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Strange Beasts!

Strange Beasts!

Author: Francesca Richards, Masters Student, University of Kent

Historia naturae (1635); W2/A-18-4 folio 189

After a long, hot summer holiday, some parents may be only too delighted to be carrying their darling offspring back to school. In this image of the Su or Succarath from Historia naturae : maxime peregrinae (printed 1635) by Juan Eusebio Nieremberg (1595-1658), we see a species unknown to modern zoologists, possibly even a mythical creature, transporting its young on its back, shielded by a magnificent tail. The Succarath’s furrowed brow and prominent rib cage suggest that this parenting lark may not be entirely stress-free!

The Succarath appears as entry 74 in Book 9. The book concerns the natural history of the New World, which incorporates 16 distinct books in one volume, and was published in Antwerp by Flemish printer Balthasar Moretus (1574-1641). The volume includes fascinating entries on natural flora and fauna, metals, rocks, minerals and the astronomy of the Indies. There are 69 beautiful woodcut illustrations by Christoffel Jegher (1596-1652), accompanied by details of the strange and wonderful creatures new to European voyagers and by suggested medicinal uses of herbs and plants. 

Below the engaging illustration of the Succarath, a Latin passage suggests that it can be found next to rivers in Patagonia and is regarded as ‘torva’, savage or fierce. The hair on the top of its head and its short beard resemble a lion’s mane encircling a rather human face. A luxuriant squirrel-like tail protects its young who perch on its back. The Succarath’s warm pelt, necessary for the cold climate in southern South America, made it the target of native hunters who trapped the beast by digging holes and covering them with twigs and branches.

The Succarath is described as both a fierce and devoted parent. When trapped, the creature, out of rage or a desire to spare its young from the hunters, will kill them. In less threatening times, it is said to carry its young to the meadows and there adorn them with fragrant blooms. In turn, the young would then care for their parents, carrying and nourishing them in their dotage. This family-minded creature is thus compared to that paragon of parenting, the stork (‘reciconiare’). 

Europeans were keen to highlight similarities and differences between these new creatures and animals more often encountered in the European experience. By describing the Succarath as having features common with a lion, a man, a squirrel and a stork, the author brings the Succarath into the realm of the familiar and invokes particular qualities and characteristics. The resemblance to a lion perhaps suggests a certain nobility, a creature proud and courageous.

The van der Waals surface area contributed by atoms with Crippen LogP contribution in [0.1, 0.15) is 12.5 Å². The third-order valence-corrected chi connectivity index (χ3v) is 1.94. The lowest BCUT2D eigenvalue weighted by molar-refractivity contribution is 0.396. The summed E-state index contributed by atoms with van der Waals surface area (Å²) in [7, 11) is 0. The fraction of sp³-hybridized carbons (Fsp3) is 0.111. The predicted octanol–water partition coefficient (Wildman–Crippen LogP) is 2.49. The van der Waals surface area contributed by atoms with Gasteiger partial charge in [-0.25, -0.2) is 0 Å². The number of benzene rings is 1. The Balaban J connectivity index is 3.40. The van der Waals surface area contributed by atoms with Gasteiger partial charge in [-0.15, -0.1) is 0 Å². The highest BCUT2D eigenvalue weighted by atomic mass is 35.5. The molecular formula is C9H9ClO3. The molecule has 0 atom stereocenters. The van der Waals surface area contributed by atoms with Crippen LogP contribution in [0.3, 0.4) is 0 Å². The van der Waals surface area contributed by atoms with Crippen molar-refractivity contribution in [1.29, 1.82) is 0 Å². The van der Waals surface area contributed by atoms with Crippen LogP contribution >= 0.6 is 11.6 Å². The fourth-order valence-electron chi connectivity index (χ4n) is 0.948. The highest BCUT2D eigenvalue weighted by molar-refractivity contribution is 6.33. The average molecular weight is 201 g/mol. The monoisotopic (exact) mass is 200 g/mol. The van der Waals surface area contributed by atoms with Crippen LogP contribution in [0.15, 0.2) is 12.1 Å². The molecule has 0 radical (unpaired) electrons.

The author, Juan Nieremberg, a Jesuit lecturer born in Madrid but of German parentage, likely drew on a number of reports and sketches from travellers to the New World to compile his Historia naturae. Much of it may be based on the work of Francisco Hernandez (1514-1587), who was sent to Mexico in the 1570s by Phillip II of Spain (1527-1598). The Succarath in particular appears in other books of the period and there is a similar illustration by Andre Thevet (1516-1590), a French Franciscan priest and cosmographer, in his work on Brazil published in 1558. Nieremberg describes how the Succarath is hunted by ‘gigantes’, referring to the native people of Patagonia who had previously been described as giants by the Venetian explorer, Antonio Pigafetta (c.1491-c.1531), in 1520.

Indeed, the apparently scientific and rigorous process of cataloguing the natural world in such a hefty volume perhaps belies the potential for inconsistency in its sources, likely to be a swirling melee of reports from missionaries, sailors, explorers and native peoples shared since Christopher Columbus’s expeditions of the 1490s. While it may be difficult for the reader to verify some of the details, it is certainly comprehensive. The fantastic copy of Nieremberg’s Historia Naturae we now have in Canterbury Cathedral Archives and Library is one of many widely distributed throughout Europe; unsurprisingly the first encyclopedic text on the flora and fauna of the New World was a bestseller! 

What fun now to consider which Patagonian mammal the Succarath, could possibly be. Theories abound, including the opossum, river otter or puma. None of these fit the bill perfectly. Maybe the Succarath was merely the subject of tales repeated amongst those who had voyaged across the Atlantic Ocean, as real as a mermaid or a unicorn. Perhaps the real Succarath was hunted to extinction many years ago for its warm pelt? Real or not, as a delightful image of a harassed parent, many of us may well empathise with this mysterious creature!

Further Reading:

Antonello Gerbi, Nature in the New World: From Christopher Columbus to Gonzalo Fernandez de Oviedo, trans. by Jeremy Moyle (Pittsburgh: University of Pittsburgh Press, 1985) 

Scott Hendrickson, Jesuit Polymath of Madrid: The Literary Enterprise of Juan Eusebio Nieremberg (1595–1658), (Leiden: Brill, 2015). 

A cultural history of animals in the Enlightenment, ed. By M Senior (Oxford: Berg, 2009)

Andre Thevet, Les singularitez de la France antarctique, autrement nommee Amerique & de plusieurs terres et isles decouvertes de nostre temps (1558)

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